A friend of mine linked me today an article at the Guardian, covering WikiLeaks’ latest batch of releases, which cover Gitmo. The article is a swell summary of what’s going on at Gitmo. One line in particular caught my eye: "The range of those still held captive includes detainees who have been admittedly tortured so badly they can never be successfully tried[.]"
Before I even touch the moral implications of torture, let’s cover the topic from a more utilitarian angle by asking does torture work?
The answer, as it turns out, is no. Torture does not work. Not from a moral point of view, but simply from an efficacy point of view. Torture is grossly ineffective at acquiring accurate information. Studies based on reports by French torturers between 1500-1750 indicated that 3-14% of suspects cracked under torture. Grats, torture, you’re disgustingly ineffectively. Worse, you create enemies.
If I punch you in the gut several times, are you going to think I’m a good guy? Are you going to tell your friends I’m a good guy? The price of torture even when effective is paid in soft power amongst the people, the most important kind of power in modern operations. If the people won’t cooperate in a broader sense, because you tortured their friends and families, it undermines you in the long run. You can crush them under your heel today, but you will have poisoned diplomacy for generations to come.
What if the people never find out that you’ve been tortured? Well golly, the hell are we going to do with you then? Detain you forever? That sets a great precedent amongst the ranks who know about the abuse: not only can we break people in half in a lazy attempt to gather information, but once it’s over, we just throw you in a hole whether or not we got what we needed. Great!
That’s assuming torture works to extract useful information, which we are proper sure it does not, outside of very rare cases. Even the US Army Training Manual’s section on interrogation states, "…the use of force is a poor technique, as it yields unreliable results, may damage subsequent collection efforts, and can induce the source to say whatever he thinks the interrogator wants to hear." Militaries across history have concluded torture is shitty-as-balls for extracting information. The Japanese handbook on the stuff during WWII said as much, indicating that torture is not to be used for interrogation, only for intimidation. That’s reasonable: torture is fucking scary, so using it to scare people follows logically. Even the goddamn Gestapo avoided torture as much as possible until towards the end, when the war had claimed numerous senior and experienced officers, leaving only young and inexperienced recruits to the job. Why go through the complex job of building relationships with communities (thereby fomenting voluntary informants and sources for public tips) when you can just shout and wave a whip?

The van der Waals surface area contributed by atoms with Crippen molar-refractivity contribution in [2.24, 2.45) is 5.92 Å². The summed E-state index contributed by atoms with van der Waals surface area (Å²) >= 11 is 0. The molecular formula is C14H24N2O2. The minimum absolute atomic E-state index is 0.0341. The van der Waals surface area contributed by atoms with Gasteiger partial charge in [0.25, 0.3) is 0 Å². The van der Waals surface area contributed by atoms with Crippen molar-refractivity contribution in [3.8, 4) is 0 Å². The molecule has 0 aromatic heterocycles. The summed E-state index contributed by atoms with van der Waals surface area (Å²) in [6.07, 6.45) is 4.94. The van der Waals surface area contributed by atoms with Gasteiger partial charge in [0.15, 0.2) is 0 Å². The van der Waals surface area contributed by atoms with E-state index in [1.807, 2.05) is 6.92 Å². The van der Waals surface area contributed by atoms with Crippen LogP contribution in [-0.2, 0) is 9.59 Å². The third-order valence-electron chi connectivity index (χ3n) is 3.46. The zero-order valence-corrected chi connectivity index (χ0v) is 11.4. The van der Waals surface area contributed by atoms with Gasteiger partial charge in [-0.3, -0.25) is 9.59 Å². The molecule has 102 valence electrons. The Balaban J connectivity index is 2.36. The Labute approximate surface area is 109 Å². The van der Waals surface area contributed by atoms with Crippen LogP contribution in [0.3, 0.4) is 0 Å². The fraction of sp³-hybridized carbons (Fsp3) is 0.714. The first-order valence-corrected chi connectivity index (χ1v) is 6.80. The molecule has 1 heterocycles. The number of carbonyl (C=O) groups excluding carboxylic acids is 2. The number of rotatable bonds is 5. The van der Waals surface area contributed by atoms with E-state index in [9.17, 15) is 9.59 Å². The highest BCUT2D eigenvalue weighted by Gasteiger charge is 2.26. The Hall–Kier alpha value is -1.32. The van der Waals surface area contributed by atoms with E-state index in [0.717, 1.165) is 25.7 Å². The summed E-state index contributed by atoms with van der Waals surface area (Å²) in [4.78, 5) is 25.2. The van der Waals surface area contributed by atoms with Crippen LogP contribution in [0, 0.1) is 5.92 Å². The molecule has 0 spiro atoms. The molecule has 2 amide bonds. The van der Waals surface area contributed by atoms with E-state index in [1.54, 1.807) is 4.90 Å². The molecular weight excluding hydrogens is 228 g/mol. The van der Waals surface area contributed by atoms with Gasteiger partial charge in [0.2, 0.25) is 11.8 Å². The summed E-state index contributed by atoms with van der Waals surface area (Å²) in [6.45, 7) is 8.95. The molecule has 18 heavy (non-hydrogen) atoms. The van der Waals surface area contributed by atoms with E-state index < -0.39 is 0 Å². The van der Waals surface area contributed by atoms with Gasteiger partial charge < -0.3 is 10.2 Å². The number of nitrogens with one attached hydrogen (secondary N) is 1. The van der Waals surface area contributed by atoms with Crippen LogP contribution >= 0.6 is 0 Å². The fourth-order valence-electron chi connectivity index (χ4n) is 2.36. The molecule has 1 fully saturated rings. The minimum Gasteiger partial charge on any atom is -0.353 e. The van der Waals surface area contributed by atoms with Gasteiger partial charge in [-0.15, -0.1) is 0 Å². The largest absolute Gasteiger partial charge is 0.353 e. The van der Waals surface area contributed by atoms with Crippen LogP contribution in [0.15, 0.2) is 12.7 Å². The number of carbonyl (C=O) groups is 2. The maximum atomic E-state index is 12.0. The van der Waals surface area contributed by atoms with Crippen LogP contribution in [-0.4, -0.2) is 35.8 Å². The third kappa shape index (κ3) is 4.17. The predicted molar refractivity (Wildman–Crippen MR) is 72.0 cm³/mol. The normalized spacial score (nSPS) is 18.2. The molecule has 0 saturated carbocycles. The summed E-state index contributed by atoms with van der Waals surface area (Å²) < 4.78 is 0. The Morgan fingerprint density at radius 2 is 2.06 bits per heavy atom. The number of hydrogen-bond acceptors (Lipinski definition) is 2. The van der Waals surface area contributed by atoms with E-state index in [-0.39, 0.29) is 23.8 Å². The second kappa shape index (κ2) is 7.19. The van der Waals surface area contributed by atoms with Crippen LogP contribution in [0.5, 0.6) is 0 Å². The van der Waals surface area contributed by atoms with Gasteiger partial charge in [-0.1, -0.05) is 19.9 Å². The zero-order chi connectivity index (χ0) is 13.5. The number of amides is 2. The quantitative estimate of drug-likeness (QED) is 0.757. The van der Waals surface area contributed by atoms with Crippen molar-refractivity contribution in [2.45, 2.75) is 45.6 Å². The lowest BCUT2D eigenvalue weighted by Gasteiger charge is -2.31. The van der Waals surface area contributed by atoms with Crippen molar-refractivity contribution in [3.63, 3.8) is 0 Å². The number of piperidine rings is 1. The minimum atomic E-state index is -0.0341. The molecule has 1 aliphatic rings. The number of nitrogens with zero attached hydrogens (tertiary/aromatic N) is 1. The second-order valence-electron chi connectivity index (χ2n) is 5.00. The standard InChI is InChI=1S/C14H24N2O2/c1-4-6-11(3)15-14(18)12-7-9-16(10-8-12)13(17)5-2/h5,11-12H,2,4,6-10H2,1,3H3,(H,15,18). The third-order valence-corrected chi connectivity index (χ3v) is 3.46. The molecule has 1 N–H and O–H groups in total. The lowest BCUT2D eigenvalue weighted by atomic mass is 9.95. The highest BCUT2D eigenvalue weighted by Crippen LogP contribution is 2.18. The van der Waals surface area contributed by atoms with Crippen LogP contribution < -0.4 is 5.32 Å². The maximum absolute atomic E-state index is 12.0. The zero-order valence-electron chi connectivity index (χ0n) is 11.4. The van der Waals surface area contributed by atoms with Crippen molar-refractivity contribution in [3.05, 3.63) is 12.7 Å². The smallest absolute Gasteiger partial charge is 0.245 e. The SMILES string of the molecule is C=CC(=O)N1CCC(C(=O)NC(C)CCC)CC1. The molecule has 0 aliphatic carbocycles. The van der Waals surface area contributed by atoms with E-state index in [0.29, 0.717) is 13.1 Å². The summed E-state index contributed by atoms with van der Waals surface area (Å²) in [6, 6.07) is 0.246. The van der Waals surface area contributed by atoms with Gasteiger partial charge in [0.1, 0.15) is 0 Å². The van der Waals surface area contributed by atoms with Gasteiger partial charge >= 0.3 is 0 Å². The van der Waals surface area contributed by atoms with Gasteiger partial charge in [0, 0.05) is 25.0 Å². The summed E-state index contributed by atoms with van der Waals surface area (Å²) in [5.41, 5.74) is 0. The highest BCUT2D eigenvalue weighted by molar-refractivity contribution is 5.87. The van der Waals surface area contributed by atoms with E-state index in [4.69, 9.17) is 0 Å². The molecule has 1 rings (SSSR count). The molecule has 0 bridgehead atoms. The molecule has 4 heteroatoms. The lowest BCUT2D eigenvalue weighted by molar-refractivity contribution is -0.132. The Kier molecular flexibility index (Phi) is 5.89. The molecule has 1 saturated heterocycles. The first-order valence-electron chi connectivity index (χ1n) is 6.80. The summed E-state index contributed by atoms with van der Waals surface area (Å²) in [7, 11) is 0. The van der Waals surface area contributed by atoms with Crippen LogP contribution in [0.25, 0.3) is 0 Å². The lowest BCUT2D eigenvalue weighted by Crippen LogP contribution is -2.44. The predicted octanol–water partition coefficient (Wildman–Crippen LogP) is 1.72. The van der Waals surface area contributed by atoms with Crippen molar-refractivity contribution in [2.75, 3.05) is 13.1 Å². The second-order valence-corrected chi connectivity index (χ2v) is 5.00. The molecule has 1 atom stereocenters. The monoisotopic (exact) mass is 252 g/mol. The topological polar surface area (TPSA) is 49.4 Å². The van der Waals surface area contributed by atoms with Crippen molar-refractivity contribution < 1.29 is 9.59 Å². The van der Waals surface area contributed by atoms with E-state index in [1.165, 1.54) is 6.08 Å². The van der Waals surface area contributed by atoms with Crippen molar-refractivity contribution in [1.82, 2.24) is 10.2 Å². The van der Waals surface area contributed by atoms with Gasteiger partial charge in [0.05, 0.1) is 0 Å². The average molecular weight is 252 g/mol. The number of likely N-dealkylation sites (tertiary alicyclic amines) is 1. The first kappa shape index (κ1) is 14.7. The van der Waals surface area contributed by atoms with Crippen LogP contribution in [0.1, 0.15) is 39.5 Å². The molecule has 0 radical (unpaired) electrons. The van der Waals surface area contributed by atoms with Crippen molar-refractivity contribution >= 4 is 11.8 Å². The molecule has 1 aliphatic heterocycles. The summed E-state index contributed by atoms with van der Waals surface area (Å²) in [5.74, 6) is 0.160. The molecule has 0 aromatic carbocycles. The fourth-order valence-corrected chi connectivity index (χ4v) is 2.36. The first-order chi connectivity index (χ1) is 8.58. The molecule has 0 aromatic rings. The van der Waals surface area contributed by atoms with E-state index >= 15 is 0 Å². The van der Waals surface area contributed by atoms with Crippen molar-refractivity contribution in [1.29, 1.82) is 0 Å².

To beat a dead horse, say you have just enough time to torture some information out of someone before a plane blows up, or somesuch. Assuming that you’re torturing the right guy and he knows what you need to know, you still only have a 14% probability in actually getting that information out of him at best. That’s an 86% chance he tells you nothing, or worse, the wrong information, meaning the plane still blows up and you’ve just physically and psychologically abused another human being senselessly.
Justifying torture for information extraction is absolute nonsense.